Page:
Torrefaction of lignocellulosic residues

© Fraunhofer IGB


Using wood on an industrial scale offers a great opportunity to replace crude oil and natural gas. The challenge is coming up with innovative ways to treat biomass so as to allow for sustainable products and production processes. Normally, forestry waste, weak wood and other inferior wood is ground into wood chips, which are an important feedstock for the wood processing industry. They are also used as fuel in thermal power plants and woodchip heating systems. However, the high moisture content of fresh wood chips presents two problems: it is a lot of weight to transport, and it is difficult to store the damp cargo. If it is not protected from rain, the material quickly rots.

A number of problems need to be solved for the industrial use of biomass, including aspects of material quality, stability, storage and energy density. This is why Fraunhofer IGB has developed an innovative technology, e.g. within the framework of the EU SteamBio project, which addresses all of these problems by offering efficient treatment of biomass residues and at the same time an alternative to the production of green chemicals. The technology is not limited to biomass products, but can be used for various solid residues such as manure, fermentation residues or sludge.


Our solution

For the improved energetic and material use of lignocellulose-containing biomass, we have successfully demonstrated torrefaction up to pilot scale. The technology consists in drying or torrefying solid residues with superheated steam (SHS) under atmospheric pressure. The material to be dried or torrefied is introduced to the SHS atmosphere where it is supplied convectively with heat and its moisture content evaporates.

Torrefaction using superheated steam

Plant for torrefaction of lignocellulosic raw materials with superheated steam at atmospheric pressure
© Fraunhofer IGB
Plant for torrefaction of lignocellulosic raw materials with superheated steam at atmospheric pressure
Torrefied beechwood chips
© Fraunhofer IGB
Torrefaction of beech wood chips by means of superheated steam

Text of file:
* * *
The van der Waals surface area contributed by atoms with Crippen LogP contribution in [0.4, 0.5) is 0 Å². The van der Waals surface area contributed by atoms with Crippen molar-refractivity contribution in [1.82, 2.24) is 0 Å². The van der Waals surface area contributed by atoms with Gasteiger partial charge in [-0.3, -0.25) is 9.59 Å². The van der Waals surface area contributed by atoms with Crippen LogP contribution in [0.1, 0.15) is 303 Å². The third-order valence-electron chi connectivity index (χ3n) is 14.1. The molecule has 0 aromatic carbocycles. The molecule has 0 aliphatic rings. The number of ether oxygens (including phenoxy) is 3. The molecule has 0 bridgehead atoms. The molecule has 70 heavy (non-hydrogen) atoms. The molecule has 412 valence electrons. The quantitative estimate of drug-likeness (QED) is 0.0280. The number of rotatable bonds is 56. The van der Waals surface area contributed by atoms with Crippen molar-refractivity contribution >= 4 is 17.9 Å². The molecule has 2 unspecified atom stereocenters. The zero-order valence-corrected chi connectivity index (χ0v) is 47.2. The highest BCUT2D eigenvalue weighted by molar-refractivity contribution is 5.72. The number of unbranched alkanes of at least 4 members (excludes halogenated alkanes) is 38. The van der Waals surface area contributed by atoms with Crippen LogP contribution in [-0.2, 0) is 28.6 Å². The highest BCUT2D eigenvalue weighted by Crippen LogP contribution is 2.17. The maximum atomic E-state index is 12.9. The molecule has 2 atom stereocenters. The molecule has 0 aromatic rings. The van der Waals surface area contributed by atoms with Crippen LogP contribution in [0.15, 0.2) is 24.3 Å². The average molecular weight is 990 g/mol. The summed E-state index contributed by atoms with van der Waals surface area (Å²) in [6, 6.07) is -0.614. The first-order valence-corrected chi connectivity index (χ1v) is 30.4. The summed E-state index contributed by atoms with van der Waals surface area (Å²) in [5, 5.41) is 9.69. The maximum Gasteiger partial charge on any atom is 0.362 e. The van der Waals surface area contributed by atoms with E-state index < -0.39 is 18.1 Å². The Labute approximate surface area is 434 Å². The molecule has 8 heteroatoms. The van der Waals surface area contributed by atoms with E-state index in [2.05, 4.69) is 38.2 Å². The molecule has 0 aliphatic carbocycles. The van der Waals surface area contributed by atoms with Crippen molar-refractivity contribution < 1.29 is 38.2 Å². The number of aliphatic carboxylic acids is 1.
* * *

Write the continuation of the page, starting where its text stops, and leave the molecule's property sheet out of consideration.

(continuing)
Thermal  separation of residual biomass

In the superheated steam atmosphere, and thus with the exclusion of oxygen, the woody material is treated at temperatures of 220–300 °C. After the water present in the material is evaporated, decomposition of lignocellulosic compounds takes place; firstly hemicellulose and then a part of cellulose and lignin. The aim of the torrefaction is to enhance the mass-related energy density and thus the heating value of the raw material, to increase the transport capability and storage stability, and to reduce the mechanical works required for subsequent grinding or pelletizing. The resulting product is considered to be an ideal additional fuel for power stations using coal dust firing as well as raw material for biotechnical refinery for the production of chemical products. Volatile compounds evolving during torrefaction can be pre-separated and further used as feedstock for the production of chemical building blocks.



  • Supply of high energy density and microbiologically stable biofuels
  • Supply of green chemicals and fertilizers
  • Efficient transport and storage of solid residues
  • Treatment and valorization of biomass products
  • Treatment and valorization of solid manure / digestate
  • Disposal of industrial solid waste
infographic that shows the processing of biobased residues via superheated steam
© Fraunhofer IGB
Superheated steam processing of biobased residues

Advantages of superheated steam torrefaction

© Fraunhofer IGB
The pilot facility consists of a container with a storage bin and energy center, as well as of a frame that houses the drying and torrefaction reactors, the attachment for extracting solids and the condensers.

The use of superheated steam drying (SHSD) / torrefaction of biobased raw and residual materials has many advantages over conventional methods with hot air.